By Sagar Jethani
We are at our wits’ end how to keep tickets out of the hands of scalpers…
So lamented Charles Dickens at the start of his US book tour in 1867. Ticket scalpers had followed his entourage from city to city, paying men to stand in line and purchase as many tickets as possible for the purpose of selling them later at inflated prices.
Nearly 150 years later, the situation hasn’t fundamentally changed. Scalpers just use different tools to corner the market. Rather than paying people to stand in line for tickets, scalpers use sophisticated code called ticket bots to hammer a website the instant tickets become available. After gobbling up the best seats at face value, scalpers turn around and resell them at inflated prices on the secondary market. According to a report issued earlier this year by New York Attorney General Eric Schneiderman, consumers are left with between 12 and 46 percent of tickets for any given live performance once the bots have taken their share.
But things may be about to change.
A bill designed to stop the use of ticket bots cleared the House of Representatives this month and cleared the Senate Commerce Committee with unanimous approval just this morning. The Better Online Ticket Sales (BOTS) Act, classifies the use of ticket bots as an “unfair and deceptive act.” subject to penalties. In this era of political polarization, it is noteworthy that the bill originated as a bipartisan measure, sponsored by Reps. Marsha Blackburn (R) and Paul Tonko (D).
“For years, ticket scalpers have been taking advantage of computer-hacking software to overwhelm online ticketing websites with requests,” said Rep. Blackburn. “These anti-consumer tactics have no place in our society, and it’s time we take action to protect fans of live entertainment.”
Over in the Senate, Democratic Senator Bill Nelson voiced similar frustration when speaking with Hamilton‘s lead producer on Tuesday:
“I did not get to go see ‘Hamilton.’ The reason I didn’t go: I did not want to pay $800 a ticket. At the time that I tried, all the tickets had been bought up. This is a rigged market benefiting some greedy speculators.”
Apparently Democrats and Republicans have found something they can agree on.
Several states have already passed laws against the use of ticket bots, but nobody has been convicted yet due to uncertainties over which agency is responsible for enforcement. If the BOTS Act passes, that ambiguity ends: violators would be punishable by the Federal Trade Commission.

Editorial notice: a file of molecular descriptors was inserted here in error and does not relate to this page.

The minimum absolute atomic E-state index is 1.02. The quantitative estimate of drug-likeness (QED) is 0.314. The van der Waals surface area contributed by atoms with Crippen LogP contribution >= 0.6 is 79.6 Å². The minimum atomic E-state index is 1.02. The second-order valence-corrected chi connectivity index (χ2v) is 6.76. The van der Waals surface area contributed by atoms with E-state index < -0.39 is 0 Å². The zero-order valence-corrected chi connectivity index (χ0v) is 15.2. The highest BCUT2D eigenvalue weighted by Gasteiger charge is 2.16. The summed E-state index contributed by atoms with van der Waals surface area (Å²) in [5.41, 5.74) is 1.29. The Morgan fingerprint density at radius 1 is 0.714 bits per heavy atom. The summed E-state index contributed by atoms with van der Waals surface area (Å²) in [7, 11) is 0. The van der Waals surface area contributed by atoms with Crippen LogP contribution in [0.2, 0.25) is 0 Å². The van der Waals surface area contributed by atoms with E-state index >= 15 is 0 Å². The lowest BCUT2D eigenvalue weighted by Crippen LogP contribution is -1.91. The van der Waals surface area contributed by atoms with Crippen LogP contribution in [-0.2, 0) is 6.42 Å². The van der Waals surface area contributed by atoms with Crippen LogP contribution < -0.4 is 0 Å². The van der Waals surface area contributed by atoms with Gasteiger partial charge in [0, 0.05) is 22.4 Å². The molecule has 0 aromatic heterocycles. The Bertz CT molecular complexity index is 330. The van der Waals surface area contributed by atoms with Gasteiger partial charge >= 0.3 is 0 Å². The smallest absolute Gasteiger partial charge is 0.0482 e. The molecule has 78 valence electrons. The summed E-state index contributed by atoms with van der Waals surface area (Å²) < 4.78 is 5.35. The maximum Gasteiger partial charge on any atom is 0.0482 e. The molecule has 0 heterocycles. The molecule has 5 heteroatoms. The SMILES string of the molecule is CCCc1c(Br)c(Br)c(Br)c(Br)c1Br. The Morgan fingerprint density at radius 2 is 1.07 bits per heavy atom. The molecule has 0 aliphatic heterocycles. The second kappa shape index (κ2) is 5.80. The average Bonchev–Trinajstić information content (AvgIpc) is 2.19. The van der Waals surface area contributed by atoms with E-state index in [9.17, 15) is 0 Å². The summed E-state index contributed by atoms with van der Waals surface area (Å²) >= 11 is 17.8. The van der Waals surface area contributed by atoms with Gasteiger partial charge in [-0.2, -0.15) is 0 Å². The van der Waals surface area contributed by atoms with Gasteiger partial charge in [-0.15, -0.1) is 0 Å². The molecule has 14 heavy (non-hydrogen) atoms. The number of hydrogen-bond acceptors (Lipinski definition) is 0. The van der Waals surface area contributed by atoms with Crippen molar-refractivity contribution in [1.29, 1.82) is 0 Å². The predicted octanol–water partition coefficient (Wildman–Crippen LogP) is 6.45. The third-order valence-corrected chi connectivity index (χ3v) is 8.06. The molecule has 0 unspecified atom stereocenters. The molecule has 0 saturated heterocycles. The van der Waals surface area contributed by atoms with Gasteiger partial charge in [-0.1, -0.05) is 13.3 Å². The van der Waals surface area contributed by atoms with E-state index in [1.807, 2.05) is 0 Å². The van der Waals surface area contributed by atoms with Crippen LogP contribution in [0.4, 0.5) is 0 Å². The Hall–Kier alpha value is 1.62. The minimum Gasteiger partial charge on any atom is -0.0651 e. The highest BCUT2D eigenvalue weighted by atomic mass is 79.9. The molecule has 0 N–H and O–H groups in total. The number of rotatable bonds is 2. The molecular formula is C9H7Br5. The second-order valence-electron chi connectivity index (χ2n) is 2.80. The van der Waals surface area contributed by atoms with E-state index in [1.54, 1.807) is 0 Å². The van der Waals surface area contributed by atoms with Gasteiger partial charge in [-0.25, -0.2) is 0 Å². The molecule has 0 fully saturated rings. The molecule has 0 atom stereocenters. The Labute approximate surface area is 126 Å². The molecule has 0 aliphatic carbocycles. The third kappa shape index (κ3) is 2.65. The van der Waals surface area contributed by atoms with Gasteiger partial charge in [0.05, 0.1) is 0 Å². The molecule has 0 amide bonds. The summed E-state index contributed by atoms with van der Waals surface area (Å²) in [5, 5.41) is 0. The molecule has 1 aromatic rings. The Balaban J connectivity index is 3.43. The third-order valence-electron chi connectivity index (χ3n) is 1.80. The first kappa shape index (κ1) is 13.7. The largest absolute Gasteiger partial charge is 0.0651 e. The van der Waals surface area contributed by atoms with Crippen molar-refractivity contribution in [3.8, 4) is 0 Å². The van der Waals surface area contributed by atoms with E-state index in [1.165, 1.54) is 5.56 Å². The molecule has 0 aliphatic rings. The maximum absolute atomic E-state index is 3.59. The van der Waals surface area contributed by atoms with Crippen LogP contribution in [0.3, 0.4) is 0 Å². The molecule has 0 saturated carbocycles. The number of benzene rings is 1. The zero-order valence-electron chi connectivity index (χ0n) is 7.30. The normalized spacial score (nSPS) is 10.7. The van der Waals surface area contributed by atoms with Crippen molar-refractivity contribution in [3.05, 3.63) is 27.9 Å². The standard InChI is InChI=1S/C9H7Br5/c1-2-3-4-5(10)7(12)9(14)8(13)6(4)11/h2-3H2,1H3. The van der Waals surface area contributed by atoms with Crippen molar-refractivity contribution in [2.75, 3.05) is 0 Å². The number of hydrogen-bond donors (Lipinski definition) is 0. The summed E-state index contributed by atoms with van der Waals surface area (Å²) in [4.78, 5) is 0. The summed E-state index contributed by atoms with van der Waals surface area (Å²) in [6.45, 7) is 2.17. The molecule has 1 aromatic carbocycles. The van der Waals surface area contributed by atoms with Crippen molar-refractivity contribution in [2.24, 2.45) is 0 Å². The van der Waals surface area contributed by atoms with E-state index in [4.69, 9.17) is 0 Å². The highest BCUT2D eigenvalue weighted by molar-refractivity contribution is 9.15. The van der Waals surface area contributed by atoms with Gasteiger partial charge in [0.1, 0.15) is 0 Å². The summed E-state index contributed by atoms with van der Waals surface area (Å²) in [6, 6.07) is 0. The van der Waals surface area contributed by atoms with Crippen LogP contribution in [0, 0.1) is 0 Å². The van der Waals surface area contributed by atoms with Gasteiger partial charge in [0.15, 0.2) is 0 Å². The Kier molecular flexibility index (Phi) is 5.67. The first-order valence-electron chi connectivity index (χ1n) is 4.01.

It’s true that Blackburn’s original language called for the use of ticket bots to be classified as a federal crime punishable by substantial fines and imprisonment. And while those provisions were stripped from the bill before it cleared the House earlier this month, the version currently making its way through the Senate still has teeth. Operating a ticket bot would be classified as a civil offense and punishable by the FTC. Consumers could also sue those convicted of using bots for damages if it prevents consumers from buying good seats.
If the bill clears the Senate, it goes to the President for his signature. Given its strong bipartisan support, it seems likely President Obama will sign it into law. We’ll see then whether the BOTS Act goes far enough by how aggressively the FTC goes after those who continue to gain an unfair advantage by using bots.
Writing in The New York Times earlier this year, Hamilton creator Lin-Manuel Miranda explained what a world free of tickets bots would mean:
“I want the thousands of tickets for shows, concerts and sporting events that are now purchased by bots and resold at higher prices to go into the general market so that you have a chance to get them. I want theatergoers to be able to purchase tickets at face value at our box office and our website, rather than on a resale platform. And if you do go to a resale platform for tickets, I want the markup you must pay to be clearly displayed.
Most of all, I want you to be there when the curtain goes up. You shouldn’t have to fight robots just to see something you love.”